“If I were ever to stray into the Christian camp, it would be because of Lewis’s arguments as expressed in books like Miracles.”—Kenneth Tynan
I would not be a Christian if it did not make the most sense of the world.
It’s important to me that what I believe makes sense. I would assume it should be important to anyone, but we seem to live at a time when faith is seen as something for the weak, the needy and the unreasonable.
So I find it strange but necessary to say that I am an intelligent person, maybe even a reasonable one—not easily taken in by myth, magic or madness. But it is strange to thinking people that my confidence in the resurrection and the return of Christ is not simply by faith but because it makes the most sense.
I do not think, as some believing people do, that faith is for the heart—not for the mind.
It’s good for you to believe in something, even if it doesn’t make sense.
Save your mind the trouble to deal with difficult questions and just rest-easy in the lullaby-like love of God because life is difficult and we all need something to believe in to help us get through it.
Faith is like eating a bony piece of fish. When you get to a bone, pick it up, set it aside and return to enjoying the fish.
I think faith is a deliberate exercise of the mind and any love for God that does not involve thinking is like a man who gives his son a ribbon-wrapped box of Pillsbury Premium Cake Mix on his fifth birthday.
Thinking should matter to us because it matters to God.
So I find it tiring to hear the common refrain that believing people are not thinking people and thinking people are not believing people.
But when I am discouraged and disillusioned by believing people who do not think and thinking people who ridicule believing people, it is comforting to remember that the history of Christian thought is littered with the likes of C.S. Lewis.
This year I set myself the ambitious but exciting task of reading everything written by C.S. Lewis and watching everything made by Woody Allen—someone who brings the kind of wit to doubt, that Lewis brought to faith.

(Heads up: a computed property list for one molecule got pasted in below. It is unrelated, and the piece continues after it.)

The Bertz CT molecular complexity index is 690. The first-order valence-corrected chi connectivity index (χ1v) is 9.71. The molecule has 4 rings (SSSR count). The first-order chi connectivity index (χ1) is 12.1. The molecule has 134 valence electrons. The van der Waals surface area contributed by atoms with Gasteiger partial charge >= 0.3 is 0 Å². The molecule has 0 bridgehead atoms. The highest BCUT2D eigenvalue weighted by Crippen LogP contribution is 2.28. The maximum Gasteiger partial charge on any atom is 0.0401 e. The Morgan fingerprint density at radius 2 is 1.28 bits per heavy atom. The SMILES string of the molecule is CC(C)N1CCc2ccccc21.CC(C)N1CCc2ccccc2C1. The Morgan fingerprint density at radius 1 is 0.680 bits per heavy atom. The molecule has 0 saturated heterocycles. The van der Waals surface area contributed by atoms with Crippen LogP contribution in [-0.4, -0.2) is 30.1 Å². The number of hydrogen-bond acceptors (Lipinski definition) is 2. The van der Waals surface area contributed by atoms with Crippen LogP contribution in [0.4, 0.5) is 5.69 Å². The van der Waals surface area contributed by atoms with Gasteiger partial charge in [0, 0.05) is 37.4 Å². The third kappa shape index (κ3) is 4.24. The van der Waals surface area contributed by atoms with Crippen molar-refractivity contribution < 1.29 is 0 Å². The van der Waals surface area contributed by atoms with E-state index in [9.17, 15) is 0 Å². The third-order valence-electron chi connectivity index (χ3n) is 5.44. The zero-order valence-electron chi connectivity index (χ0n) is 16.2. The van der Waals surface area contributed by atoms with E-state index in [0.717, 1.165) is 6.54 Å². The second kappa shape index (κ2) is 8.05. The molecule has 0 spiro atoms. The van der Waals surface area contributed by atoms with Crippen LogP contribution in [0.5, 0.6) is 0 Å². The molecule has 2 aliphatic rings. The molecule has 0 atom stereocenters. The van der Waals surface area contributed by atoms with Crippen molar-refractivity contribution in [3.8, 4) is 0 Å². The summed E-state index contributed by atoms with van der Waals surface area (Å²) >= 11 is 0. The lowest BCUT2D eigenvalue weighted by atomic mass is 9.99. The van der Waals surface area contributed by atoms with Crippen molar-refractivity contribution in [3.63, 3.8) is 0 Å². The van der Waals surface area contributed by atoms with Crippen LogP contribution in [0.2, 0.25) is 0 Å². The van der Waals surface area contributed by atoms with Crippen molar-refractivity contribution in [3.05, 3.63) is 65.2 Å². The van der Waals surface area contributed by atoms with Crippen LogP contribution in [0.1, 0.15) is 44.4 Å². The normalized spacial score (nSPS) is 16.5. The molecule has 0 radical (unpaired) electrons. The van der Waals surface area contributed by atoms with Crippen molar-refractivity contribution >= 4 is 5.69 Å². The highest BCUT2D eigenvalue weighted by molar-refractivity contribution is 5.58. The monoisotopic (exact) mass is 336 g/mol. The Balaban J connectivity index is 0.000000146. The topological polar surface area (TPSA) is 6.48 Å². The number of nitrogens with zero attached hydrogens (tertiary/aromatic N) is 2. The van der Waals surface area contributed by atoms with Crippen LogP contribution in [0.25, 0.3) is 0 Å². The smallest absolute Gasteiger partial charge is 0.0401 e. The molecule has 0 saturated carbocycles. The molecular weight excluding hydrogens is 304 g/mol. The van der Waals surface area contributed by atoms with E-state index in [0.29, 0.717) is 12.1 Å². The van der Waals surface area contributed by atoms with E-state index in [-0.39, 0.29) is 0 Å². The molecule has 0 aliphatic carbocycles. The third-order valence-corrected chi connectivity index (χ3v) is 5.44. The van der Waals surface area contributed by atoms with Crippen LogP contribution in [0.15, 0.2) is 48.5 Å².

Whatever I have read and watched at the end of the year, I hope I will at least have an improved sense of humour and a sharper sense of comic timing.
My reading vision for the year includes books by atheists, existentialists, theologians, novelists and non-fiction writers, but here are a few reasons I think everyone should read C.S. Lewis—whether you think more like him or like Woody Allen.
If you’re a writer you will understand easily why reading Lewis is a bitter pleasure. Like all masters of their craft, he makes it look all too easy.
He was an excellent writer and a world class literary scholar—not a clergyman nor a theologian.
As a student in Oxford University, he won a triple first, the highest honours in three areas of study—classics, philosophy and english. As a professional, he has a revered place in history as one of the masters of medieval renaissance literature at Magdalen College, Oxford, where he worked for nearly thirty years.
“Because Lewis was at the heart of Oxford and Cambridge, which was really the heart of the english-speaking intellectual world, it is astounding how in the 1930’s and 40’s, he saw where western civilisation was going.
In The Abolition of Man he is remarkable at anticipating what now is called postmodernism. He is not a period piece intellectually…He really knew what was on the way and he is not talking to intellectual trends that are dated and gone now,” says Author, Pastor and self-confessed C.S. Lewis fan Timothy Keller.